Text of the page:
Over the Easter weekend in 2015 daring thieves made away with an estimated £200m haul of diamonds and other jewellery after robbing safe deposit boxes at Hatton Garden Safe Deposit Ltd in London’s famous diamond quarter district of Hatton Garden.
The complex planning behind the robbery, led police investigating the crime to suspect the notorious British mastermind “The king of Diamonds”.
The king of Diamonds
The king of Diamonds last confirmed heist was as a Panama hat-wearing “Mr Big” who turned up to a jewel raid in 2007 driving a Bentley. Dubbed the King of Diamonds, the mystery man was one of two smartly dressed raiders who posed as rich customers to rob the Graff diamond store in London.
During that heist, the pair escaped with millions of pounds worth of jewels including a necklace decorated with 270 diamonds – worth more than £1million on its own.
The loot vanished with barely a trace until one gem allegedly turned up in a Hong Kong pawn shop.
The King of Diamonds thief also had alleged links to Britain’s biggest ever jewellery robbery in 2009, which saw £40million of gems taken from another London Graff store.
Known to be in Spain, the King of Diamonds is reported to have arrived back just before Easter.
The mastermind planning of the 2015 Hatton Garden Heist
Police claimed the robbers behind the Hatton Garden heist could have started the major underground fire that burned near the crime scene the day before the Easter break. The mysterious fire knocked out power to the area, including the Hatton Garden Safety Deposit Ltd building.
Conviently, that fire disabled the power and the complicated, but old, alarm system within the building the raiders robbed. The fire also diverted emergency services, and the general publics attention.
With the diversion fire in place, on the Thursday afternoon, the raiders broke into an office that adjoins the Hatton Garden Safety Deposit Ltd building and headed for its roof.
From the roof they then broke through a wall.
This allowed them to gain access to a lift shaft within the target building.
The raiders them abseiled down the lift shaft in Hatton Garden Safety Deposit Ltd.
They are then believed to have disabled the remaining alarms for the vault before cutting through its 18inch thick steel reinforced concrete walls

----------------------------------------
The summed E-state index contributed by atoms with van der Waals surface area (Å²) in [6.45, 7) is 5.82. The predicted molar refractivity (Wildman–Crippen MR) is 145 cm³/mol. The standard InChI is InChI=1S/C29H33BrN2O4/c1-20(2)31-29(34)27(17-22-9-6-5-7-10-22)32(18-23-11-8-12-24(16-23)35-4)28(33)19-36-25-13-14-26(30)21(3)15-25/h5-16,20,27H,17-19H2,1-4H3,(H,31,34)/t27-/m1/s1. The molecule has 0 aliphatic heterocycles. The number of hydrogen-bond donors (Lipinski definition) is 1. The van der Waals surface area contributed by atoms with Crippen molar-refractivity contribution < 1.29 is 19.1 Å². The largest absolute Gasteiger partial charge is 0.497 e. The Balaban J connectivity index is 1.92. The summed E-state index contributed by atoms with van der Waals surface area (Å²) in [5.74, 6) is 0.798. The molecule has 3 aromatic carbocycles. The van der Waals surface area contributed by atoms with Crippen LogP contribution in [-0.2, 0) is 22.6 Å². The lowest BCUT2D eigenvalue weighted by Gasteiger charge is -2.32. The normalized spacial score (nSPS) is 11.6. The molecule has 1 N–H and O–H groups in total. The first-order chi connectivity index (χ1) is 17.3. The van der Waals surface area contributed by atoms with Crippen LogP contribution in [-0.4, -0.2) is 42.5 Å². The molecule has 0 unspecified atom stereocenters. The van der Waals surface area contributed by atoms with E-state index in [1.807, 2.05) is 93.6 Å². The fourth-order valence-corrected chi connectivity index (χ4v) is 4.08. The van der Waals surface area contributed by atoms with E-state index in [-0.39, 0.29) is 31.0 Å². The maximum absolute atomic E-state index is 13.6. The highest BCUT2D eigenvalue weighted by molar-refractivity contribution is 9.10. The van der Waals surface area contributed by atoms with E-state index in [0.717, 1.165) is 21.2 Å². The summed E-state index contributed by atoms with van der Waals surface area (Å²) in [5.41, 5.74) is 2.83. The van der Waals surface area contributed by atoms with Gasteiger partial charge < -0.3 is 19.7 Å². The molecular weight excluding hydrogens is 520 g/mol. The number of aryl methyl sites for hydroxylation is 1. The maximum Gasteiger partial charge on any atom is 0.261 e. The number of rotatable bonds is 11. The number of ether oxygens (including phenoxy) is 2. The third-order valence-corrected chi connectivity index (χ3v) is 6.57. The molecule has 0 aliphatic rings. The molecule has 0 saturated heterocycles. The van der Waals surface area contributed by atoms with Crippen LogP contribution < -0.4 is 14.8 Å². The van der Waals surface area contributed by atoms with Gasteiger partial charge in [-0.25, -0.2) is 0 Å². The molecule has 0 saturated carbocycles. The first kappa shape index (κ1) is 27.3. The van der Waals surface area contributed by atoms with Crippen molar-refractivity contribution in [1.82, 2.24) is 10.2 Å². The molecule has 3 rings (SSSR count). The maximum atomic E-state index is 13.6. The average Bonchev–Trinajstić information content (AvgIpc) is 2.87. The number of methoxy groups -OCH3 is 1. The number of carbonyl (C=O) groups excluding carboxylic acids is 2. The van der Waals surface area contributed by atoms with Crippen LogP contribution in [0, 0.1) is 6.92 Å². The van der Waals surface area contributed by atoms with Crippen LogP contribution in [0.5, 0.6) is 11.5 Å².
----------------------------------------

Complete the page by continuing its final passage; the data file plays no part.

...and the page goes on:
A well timed heist!
The vault in question is also reinforced with concrete protection doors that are 2m thick.
The raiders then managed to break into about 70 of the 600 safety deposit boxes, which are used by the local diamond and jewellery traders.
It is a well known fact that the London diamond and jewellery traders move stock to the safety deposit boxes over the holiday weekends (for added security). Therefore the timing of the heist ensured a bigger than average haul.
Hatton Garden has been at the centre of London’s diamond trade since medieval times and is made up of over 300 jewellery businesses and 55 shops – the most concentrated cluster of jewellers in the UK.
Many of the boxes contents still remain unconfirmed, as traders are reluctant to reveal what they contained. It is known that most of the boxes were used to store both jewellery and loose diamonds.
On the Friday, the second day of the heist, an alarm was activated in the building – this likely resulted in the raiders fleeing earlier than planned – leaving over 500 boxes, and possibly over £1.5 Billion worth of diamonds intact.
An estimate of the value of diamonds from the 70 boxes raided is believed to be £200m including a number of large stones worth over £500,000 each.
Many jewellers of Hatton Garden teamed up to employ a security firm in 2001 out of fear that the police were not doing enough to deter raiders. The security workers claimed to be ex-SAS and former members of Soviet special forces. Once the alarm was activated members of the security team turned up, but failed to notice a heist was taking place.
The raiders would have had four days to break into all the boxes, before the building reopened on the Tuesday following the Easter holidays.
It is also believed the haul of diamonds left the UK before the robbery was even discovered. Diamonds, once recut and repolished are untraceable.